Toyota South Africa Motors (TSAM) has kicked off the 2021 retail calendar with 9 033 units sold in January. This translates to a remarkable market share of 26% out of the 34 748 total units sold in South Africa this year.
In addition to being overall leader across all segments, the Hilux has also propped up sales in the LCV category, helping Toyota to an admirable share of 41.9% in this classification. Other notable performances in the LCV category include Hiace with 785 units as well as the evergreen Land Cruiser Pick-up with 268 units sold.
The total sales of new passenger vehicles at Toyota for the month was 5 015 – which accounts for a market share of 21% in the hotly contested segment. TSAM’s performance in this category continues to reflect the popularity of the company's SUV range with sizeable contributions coming from the segment-leading Fortuner which retailed 820 units and the RAV4, which had a similarly good showing with 436 units sold.
Other noteworthy sales performances were recorded by four of the company’s more affordable models, namely the Corolla Quest (1 024), Starlet (995), Agya (512) and Avanza (421). On the luxury front, the Land Cruiser 200 and Prado posted sales of 187 and 156 apiece, while the more niche Lexus NX and LS sold 11 and 10 units, respectively.
Hino sold a total of 100 units to kick-start the year. The Hino 500-Series registered sales of 40 trucks, claiming 18% share of the Heavy Commercial Vehicle segment while the 300-Series sold a total of 52 units (11% share of the Medium Commercial Vehicle segment).
To keep Toyota, Hino and Lexus vehicles in good running condition, a total of 108 807 models were serviced last month while no less 1.22 million part pieces were supplied to domestic dealers, with a further 278 539 shipped outside of the country.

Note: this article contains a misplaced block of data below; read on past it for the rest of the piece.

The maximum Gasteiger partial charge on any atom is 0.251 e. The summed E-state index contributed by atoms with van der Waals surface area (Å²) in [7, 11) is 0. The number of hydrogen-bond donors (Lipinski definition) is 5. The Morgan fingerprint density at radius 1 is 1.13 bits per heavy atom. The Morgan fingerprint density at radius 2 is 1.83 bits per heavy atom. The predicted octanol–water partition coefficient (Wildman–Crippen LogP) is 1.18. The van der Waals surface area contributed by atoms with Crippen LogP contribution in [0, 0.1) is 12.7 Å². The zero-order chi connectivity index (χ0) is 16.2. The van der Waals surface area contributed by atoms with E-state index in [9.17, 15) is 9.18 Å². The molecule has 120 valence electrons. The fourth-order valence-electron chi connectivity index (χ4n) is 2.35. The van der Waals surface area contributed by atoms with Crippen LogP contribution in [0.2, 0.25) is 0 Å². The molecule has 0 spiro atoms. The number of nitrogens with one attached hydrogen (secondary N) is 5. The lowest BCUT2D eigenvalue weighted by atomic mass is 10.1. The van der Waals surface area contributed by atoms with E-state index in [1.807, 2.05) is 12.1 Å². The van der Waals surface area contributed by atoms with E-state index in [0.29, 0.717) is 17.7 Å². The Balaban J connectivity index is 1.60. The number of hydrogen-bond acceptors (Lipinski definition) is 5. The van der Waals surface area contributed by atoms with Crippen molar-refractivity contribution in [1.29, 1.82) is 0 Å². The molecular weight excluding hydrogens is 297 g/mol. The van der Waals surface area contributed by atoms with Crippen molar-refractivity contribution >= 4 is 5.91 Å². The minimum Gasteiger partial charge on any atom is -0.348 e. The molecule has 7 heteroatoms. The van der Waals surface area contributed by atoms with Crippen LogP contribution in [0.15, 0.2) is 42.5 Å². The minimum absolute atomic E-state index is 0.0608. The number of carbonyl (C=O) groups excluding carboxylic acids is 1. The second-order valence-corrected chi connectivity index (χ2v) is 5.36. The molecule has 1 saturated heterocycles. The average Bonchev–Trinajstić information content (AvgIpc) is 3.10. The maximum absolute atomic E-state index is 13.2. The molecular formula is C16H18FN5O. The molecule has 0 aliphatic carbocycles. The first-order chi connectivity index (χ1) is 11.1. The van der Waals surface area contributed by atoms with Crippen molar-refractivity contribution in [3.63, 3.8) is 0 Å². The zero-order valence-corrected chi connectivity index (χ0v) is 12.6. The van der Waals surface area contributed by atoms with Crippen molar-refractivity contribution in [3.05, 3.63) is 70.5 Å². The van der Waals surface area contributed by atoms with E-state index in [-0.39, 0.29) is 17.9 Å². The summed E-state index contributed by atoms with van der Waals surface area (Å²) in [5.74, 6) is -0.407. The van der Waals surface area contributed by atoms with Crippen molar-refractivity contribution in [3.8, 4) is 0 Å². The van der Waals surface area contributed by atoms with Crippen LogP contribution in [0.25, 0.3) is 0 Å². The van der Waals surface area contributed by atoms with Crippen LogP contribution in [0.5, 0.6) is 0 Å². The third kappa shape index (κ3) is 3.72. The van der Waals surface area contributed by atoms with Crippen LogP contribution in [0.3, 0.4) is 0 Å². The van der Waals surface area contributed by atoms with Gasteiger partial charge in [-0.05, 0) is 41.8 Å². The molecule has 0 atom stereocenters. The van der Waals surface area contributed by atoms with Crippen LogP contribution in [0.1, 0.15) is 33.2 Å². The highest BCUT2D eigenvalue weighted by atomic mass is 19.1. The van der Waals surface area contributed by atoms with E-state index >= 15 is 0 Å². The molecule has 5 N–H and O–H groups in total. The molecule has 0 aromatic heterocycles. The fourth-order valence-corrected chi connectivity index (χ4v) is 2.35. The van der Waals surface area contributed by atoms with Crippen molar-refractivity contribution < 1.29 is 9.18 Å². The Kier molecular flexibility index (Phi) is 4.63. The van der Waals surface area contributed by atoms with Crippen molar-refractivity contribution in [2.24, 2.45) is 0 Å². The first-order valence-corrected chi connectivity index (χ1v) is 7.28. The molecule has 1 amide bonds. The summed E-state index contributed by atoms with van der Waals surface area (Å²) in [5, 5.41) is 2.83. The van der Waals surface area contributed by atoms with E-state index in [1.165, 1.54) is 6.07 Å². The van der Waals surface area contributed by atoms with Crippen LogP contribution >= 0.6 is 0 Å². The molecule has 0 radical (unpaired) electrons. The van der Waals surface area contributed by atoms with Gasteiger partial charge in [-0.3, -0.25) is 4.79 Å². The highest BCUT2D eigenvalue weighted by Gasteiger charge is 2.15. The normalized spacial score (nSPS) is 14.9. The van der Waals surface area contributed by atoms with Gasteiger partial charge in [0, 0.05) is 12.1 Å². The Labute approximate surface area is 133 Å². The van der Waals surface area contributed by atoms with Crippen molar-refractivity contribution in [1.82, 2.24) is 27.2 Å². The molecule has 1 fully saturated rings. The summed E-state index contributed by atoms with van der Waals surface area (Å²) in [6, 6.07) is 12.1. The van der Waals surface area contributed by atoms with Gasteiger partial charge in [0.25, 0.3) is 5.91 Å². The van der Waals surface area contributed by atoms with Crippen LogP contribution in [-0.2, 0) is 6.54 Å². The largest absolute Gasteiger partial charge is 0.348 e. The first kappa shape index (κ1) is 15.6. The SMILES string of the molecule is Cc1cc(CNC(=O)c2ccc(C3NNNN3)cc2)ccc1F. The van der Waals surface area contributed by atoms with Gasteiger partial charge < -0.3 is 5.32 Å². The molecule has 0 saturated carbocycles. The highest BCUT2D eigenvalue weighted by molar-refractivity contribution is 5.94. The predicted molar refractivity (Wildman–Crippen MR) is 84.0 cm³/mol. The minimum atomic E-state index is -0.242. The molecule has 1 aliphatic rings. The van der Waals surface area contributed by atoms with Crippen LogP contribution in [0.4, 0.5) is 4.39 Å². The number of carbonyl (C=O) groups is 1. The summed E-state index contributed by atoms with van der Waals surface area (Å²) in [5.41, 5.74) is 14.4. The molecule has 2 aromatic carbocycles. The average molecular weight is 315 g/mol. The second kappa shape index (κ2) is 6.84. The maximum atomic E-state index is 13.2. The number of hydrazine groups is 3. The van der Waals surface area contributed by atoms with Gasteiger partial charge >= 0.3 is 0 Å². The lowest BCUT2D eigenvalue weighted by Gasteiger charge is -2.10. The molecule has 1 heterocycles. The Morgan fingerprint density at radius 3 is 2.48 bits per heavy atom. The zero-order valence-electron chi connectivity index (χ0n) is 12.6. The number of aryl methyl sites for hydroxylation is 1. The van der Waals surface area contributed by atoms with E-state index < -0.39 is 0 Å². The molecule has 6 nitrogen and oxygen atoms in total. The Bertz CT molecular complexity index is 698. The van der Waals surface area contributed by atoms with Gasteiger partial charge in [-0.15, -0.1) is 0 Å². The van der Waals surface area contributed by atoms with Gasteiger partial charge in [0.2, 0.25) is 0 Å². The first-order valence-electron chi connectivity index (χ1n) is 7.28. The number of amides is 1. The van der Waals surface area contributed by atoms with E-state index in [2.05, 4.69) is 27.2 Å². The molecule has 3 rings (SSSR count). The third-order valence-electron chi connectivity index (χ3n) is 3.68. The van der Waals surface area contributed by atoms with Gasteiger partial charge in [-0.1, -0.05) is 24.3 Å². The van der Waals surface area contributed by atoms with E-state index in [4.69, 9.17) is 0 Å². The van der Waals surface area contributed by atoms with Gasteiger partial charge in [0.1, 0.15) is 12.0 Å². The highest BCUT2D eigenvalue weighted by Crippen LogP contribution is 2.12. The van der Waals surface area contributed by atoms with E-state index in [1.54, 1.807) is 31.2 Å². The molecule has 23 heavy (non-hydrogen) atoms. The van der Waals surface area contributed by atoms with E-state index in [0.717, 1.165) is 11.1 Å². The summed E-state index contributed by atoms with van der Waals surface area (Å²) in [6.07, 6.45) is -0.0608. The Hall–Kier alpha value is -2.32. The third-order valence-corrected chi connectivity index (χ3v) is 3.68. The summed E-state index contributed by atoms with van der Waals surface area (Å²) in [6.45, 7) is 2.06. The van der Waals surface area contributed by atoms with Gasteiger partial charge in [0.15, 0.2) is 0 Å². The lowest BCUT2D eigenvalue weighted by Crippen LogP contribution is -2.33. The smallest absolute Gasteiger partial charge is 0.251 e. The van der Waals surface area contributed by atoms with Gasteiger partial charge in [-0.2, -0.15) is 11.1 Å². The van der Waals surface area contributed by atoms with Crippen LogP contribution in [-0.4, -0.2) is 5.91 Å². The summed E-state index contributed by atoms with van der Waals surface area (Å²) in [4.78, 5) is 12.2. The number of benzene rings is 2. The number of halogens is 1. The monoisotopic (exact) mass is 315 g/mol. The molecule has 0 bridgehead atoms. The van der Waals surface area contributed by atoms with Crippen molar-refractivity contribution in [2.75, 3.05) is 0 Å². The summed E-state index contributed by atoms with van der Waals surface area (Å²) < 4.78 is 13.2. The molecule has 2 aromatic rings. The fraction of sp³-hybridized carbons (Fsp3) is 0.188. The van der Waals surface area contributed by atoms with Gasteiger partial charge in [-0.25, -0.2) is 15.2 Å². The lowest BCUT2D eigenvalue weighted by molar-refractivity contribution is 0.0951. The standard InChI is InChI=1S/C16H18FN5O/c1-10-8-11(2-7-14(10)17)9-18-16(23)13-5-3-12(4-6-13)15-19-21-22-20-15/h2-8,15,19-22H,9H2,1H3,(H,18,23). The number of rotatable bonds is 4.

According to the National Association of Automobile Manufacturers of South Africa (NAAMSA) domestic sales at 34 784 units reflected a decline of 5 629 units, or 13.9%, from the 40 413 vehicles sold in January last year.
“It should be noted that the 2020 new vehicle market recorded its lowest aggregate sales total in 18 years. The macro-economic effects of COVID-19 will therefore continue to undermine business and consumer confidence and inhibit growth over the medium term. Although the current low interest rates, coupled with low inflation, could be regarded as building blocks to stimulate the new vehicle market, a full recovery to pre-COVID-19 new vehicle sales levels could take around three years,” says Naamsa.
Globally, Toyota recorded a total of 9.53 million units last year, including those sold by its group’s mini-vehicle maker Daihatsu Motor Co. and truck manufacturer Hino Motors Ltd., with the overall figure down 11.3% from a year earlier. Despite sales contracting, Toyota nevertheless managed to regain the top spot as the world’s largest retailer of motor vehicles. The company’s aggressive sales strategy, which saw it roll out a series of new models, contributed to relatively solid sales in 2020 compared to other automakers.
Regarding the local market’s outlook, Theron says: “In the light of the first month’s sales, I’m cautiously optimistic about 2021. We’re still battling COVID-19, consumer sentiment is low and unemployment is rife… but we continue pinning our hopes on the resilience of our nation. We also believe in the strength of our dealer network, the loyalty of our customers, the commitment of the entire TSAM workforce as well as the quality of products.”